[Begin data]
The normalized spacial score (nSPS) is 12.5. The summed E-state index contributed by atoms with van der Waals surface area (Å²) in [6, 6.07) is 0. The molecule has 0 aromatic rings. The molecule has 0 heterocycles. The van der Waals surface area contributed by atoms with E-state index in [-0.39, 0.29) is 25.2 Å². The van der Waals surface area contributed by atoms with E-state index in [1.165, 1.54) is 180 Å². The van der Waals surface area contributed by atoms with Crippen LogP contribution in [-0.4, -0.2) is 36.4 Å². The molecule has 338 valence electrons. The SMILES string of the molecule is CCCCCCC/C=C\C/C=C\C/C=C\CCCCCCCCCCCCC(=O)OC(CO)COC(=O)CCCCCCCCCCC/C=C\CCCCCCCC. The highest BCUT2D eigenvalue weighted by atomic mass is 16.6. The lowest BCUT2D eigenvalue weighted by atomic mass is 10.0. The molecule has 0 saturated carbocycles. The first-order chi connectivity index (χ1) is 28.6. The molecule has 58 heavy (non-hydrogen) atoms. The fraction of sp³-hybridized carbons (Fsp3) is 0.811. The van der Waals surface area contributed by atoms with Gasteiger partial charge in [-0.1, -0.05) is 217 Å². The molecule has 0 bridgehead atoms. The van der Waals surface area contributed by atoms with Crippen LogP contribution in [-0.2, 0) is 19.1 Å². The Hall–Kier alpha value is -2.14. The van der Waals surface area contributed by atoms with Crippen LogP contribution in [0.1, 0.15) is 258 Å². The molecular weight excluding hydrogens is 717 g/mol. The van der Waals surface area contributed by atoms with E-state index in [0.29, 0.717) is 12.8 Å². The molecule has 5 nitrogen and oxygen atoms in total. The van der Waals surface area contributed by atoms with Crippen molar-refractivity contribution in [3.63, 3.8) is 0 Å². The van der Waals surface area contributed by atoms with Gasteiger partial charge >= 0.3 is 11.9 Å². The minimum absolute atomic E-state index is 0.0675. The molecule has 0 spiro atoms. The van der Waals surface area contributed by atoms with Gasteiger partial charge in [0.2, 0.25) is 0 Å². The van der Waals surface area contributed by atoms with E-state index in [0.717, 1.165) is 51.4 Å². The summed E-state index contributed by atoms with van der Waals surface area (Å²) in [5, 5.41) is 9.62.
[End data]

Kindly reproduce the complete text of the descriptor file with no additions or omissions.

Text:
The normalized spacial score (nSPS) is 12.5. The summed E-state index contributed by atoms with van der Waals surface area (Å²) in [6, 6.07) is 0. The molecule has 0 aromatic rings. The molecule has 0 heterocycles. The van der Waals surface area contributed by atoms with E-state index in [-0.39, 0.29) is 25.2 Å². The van der Waals surface area contributed by atoms with E-state index in [1.165, 1.54) is 180 Å². The van der Waals surface area contributed by atoms with Crippen LogP contribution in [-0.4, -0.2) is 36.4 Å². The molecule has 338 valence electrons. The SMILES string of the molecule is CCCCCCC/C=C\C/C=C\C/C=C\CCCCCCCCCCCCC(=O)OC(CO)COC(=O)CCCCCCCCCCC/C=C\CCCCCCCC. The highest BCUT2D eigenvalue weighted by atomic mass is 16.6. The lowest BCUT2D eigenvalue weighted by atomic mass is 10.0. The molecule has 0 saturated carbocycles. The first-order chi connectivity index (χ1) is 28.6. The molecule has 58 heavy (non-hydrogen) atoms. The fraction of sp³-hybridized carbons (Fsp3) is 0.811. The van der Waals surface area contributed by atoms with Gasteiger partial charge in [-0.1, -0.05) is 217 Å². The molecule has 0 bridgehead atoms. The van der Waals surface area contributed by atoms with Crippen LogP contribution in [-0.2, 0) is 19.1 Å². The Hall–Kier alpha value is -2.14. The van der Waals surface area contributed by atoms with Crippen LogP contribution in [0.1, 0.15) is 258 Å². The molecular weight excluding hydrogens is 717 g/mol. The van der Waals surface area contributed by atoms with E-state index in [0.29, 0.717) is 12.8 Å². The molecule has 5 nitrogen and oxygen atoms in total. The van der Waals surface area contributed by atoms with Crippen molar-refractivity contribution in [3.63, 3.8) is 0 Å². The van der Waals surface area contributed by atoms with Gasteiger partial charge >= 0.3 is 11.9 Å². The minimum absolute atomic E-state index is 0.0675. The molecule has 0 spiro atoms. The van der Waals surface area contributed by atoms with Gasteiger partial charge in [0.2, 0.25) is 0 Å². The van der Waals surface area contributed by atoms with E-state index in [0.717, 1.165) is 51.4 Å². The summed E-state index contributed by atoms with van der Waals surface area (Å²) in [5, 5.41) is 9.62.